Pepper's Ghost is a clever, although simple illusion which was used to great effect in stage plays of the 19th century and probably a considerable time before that. It is sometimes known as The Blue Room illusion.
It was often used to allow the presence of a mysterious and ethereal figure to "appear" on stage and have people be able to see through the form, or if they were at the right angle, wave say a sword or arm quickly through it without ruining the whole illusion. Variations on this theme gave a range of strange effects.
If you've ever seen those corny (but marvellous) fairground shows where a girl transforms into a gorilla, then you have seen the concept at work.
It works on the principle of it being all done with mirrors. A large sheet of glass is placed at 45 degrees between the viewer and the original image or subject, who is then reflected in such a fashion as to appear directly in front of the viewer. The trick is that directly behind this piece of glass at the same distance is a second person standing in the darkness. This person is not visible for the same reasons that you can't see who's creeping around in your garden at night when you have blazing lights throwing back your own reflection at you.
By slowly increasing the illumination of the hidden figure or object is slowly becomes more solid and apparent. With the invention of dimmer controls and electric lighting it's easy to give this trick a new lease of life.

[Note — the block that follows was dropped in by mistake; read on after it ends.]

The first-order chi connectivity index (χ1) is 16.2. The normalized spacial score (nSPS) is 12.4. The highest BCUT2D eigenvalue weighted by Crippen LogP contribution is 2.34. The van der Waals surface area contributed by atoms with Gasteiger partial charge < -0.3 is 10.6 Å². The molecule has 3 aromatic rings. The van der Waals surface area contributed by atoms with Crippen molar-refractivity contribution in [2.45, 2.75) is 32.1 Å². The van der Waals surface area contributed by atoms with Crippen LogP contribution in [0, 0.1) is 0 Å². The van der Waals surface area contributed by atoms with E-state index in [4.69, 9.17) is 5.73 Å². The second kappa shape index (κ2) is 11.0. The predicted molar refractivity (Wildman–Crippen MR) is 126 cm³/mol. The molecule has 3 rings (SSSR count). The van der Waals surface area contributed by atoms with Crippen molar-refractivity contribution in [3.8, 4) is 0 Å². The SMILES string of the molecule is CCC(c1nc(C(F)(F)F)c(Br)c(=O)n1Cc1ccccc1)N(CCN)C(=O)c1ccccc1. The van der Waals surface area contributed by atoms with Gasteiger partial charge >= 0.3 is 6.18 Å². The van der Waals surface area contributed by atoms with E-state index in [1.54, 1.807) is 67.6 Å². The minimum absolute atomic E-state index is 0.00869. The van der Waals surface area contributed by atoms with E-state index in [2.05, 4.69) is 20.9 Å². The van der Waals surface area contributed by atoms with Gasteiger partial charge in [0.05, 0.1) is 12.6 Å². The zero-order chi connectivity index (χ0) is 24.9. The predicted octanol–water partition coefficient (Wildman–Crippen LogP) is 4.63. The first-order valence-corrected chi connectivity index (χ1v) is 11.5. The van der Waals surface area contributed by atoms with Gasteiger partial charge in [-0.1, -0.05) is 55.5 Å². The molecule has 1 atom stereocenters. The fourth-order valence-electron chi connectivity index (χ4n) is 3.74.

Making your own Pepper's Ghost
Here's a quick and fun way of demonstrating the idea in a practical format. Take a tall bottle, filled with water, a lit candle and a mirror. Place all of the above in a large box placed a good distance away from the viewer. Behind the mirror is a lit candle, whilst hidden from direct sight
is the bottle of water. This gives the image of a burning candle suspended in a sealed vessel of water - dramatic and impressive! Keep people well back though or they will soon see the trick and take care not to let the box catch fire!
Needless to say, in today's world of CGI and other technological methods of making film-goers see things that aren't really there, it seems primitive by comparison, but it has a certain charm of its own and an ingenuity to fool the senses with some very simple equipment.
Last updated : 28th January, 2003